"My concern is this, take care of that license, take care of your business. I'm not trying to tell you how to run your business, but understand this and I've said this all along, when it hits my desk and I have to deal with it, I'm going to and that's it," Gregg said.
Genny Craig of the Harrisburg Elks Lodge said she obtained information from her liquor distributor regarding Sunday liquor sales in the city. She told council Sunday sales amount to $1.8 million in sales a year at about $25,714 each Sunday. That amount accounts for $20,571 in sales tax for the city on Sundays alone.
Crank suggested paying close attention to "hot spots."
"We have businesses we never get a call at that we have no trouble with. Other businesses we've got, some of these hot spots, we are always having to go back down there. And that's going to have to be addressed," Crank said.
Feb. 29 tornado victim Les Wallace addressed council regarding his situation trying to get help from the Harrisburg STORM group finding a home since his rental apartment at 213 A Birch St. was destroyed.
Wallace said he had informed the group he was renting, but had been in the process of buying a residence. STORM helped him with the purchase of appliances, paying for a television, a refrigerator and a stove. The owner of the property he was intending to buy then decided not to sell the property and Wallace said his relationship with STORM took a change. The appliance store told him STORM had canceled the delivery of the television and a STORM volunteer has called him saying arrangements needed to be made to return the stove and refrigerator.
Wallace and his mother, Nina Vaughn, said what upset them most was a STORM volunteer stating Wallace had fraudulently represented his situation to STORM.
Wallace said he had explained his situation from the beginning and had never tried to take advantage of the charity group. STORM set itself the goal of providing new homes to all homeowners whose homes were destroyed by the tornado, but could not provide homes for renters.
Council said they would consult with the STORM group about the issue. The group was tasked with distributing the money donated to the city from throughout the nation for rebuilding the portions of town that were destroyed.
"What hurt the most is they called me and told me that Les had been fraudulent and they wouldn't tell me how," Vaughn said.
"I knew there had not been any money passed between the STORM team and him. After we cleared that up she told me he was fraudulent in buying the new furniture for the household, so I even made a trip down to The Appliance Store and talked to Mike to be sure what he told me had absolutely went on and Mike assured he did not get anything, that the lady picked out everything for him and paid for it there. And that was the main thing that hit because when it get out that your fraudulent, he works at Walmart, and things get around," Vaughn said.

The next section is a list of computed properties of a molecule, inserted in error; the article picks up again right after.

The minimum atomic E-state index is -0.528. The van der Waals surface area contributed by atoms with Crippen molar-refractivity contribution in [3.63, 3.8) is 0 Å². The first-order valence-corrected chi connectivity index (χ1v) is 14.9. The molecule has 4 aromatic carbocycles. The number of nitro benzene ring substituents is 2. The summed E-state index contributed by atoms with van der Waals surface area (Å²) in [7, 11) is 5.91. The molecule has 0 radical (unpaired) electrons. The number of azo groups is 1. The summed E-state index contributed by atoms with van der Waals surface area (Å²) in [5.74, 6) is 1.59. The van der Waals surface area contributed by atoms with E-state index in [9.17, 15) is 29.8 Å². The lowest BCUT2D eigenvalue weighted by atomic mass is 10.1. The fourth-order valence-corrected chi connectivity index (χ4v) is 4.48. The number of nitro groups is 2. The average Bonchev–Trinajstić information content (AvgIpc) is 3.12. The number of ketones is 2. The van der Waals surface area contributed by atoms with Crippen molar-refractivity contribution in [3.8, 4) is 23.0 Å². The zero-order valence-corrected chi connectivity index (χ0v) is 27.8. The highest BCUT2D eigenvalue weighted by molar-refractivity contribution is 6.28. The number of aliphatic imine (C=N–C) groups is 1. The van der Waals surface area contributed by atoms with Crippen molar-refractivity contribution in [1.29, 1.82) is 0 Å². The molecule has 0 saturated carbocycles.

Vaughn indicated their intent was to convince council and STORM Wallace was only acting on information STORM had given him without any intent to defraud the organization.
"He has nothing and was given something and it was really something to be given. And they've taken it back because they say he's fraudulent and we can't figure out how he can be fraudulent in anything that went on," Vaughn said.
During the meeting:
Council approved and Gregg swore in Deputy Treasurer Linda George as City Treasurer and voted to post an advertisement in the newspaper for a new deputy treasurer.
Gregg reminded council Shop With a Cop is 8 a.m. Saturday morning at Walmart with a breakfast served for the kids 7 a.m. at the Town and Country Lions building.
Council approved an insurance contract through Insurance Program Management Group at a maximum plan cost of $659,790 with an expected cost of $590,060. Renewal of the Blue Cross/Blue Shield plan was expected to have cost $817,403, according to insurance agent Steve Williams. The plan basically makes the city it's own health insurance provider and involves setting aside money monthly to create a pool without any administrative costs.
Council updated the ordinance regarding annual fees to contractors to work in the city. The annual fee is $50 and lasts until Dec. 31 of the year it was issued. Since the Feb. 29 tornado the city has required contractors working to rebuild renew fees monthly.
Council passed a resolution in support of high volume hydraulic fracturing as a method of natural gas extraction in the Illinois Basin at the behest of Kevin Reimer, a geologist from Harrisburg. Council members agreed the industry could create many jobs, bring a lot of money to the city and had the assurance of the Environmental Protection Agency Lisa Jackson "that she was 'not aware of any proven case where the fracking process itself' had affected water," the resolution states.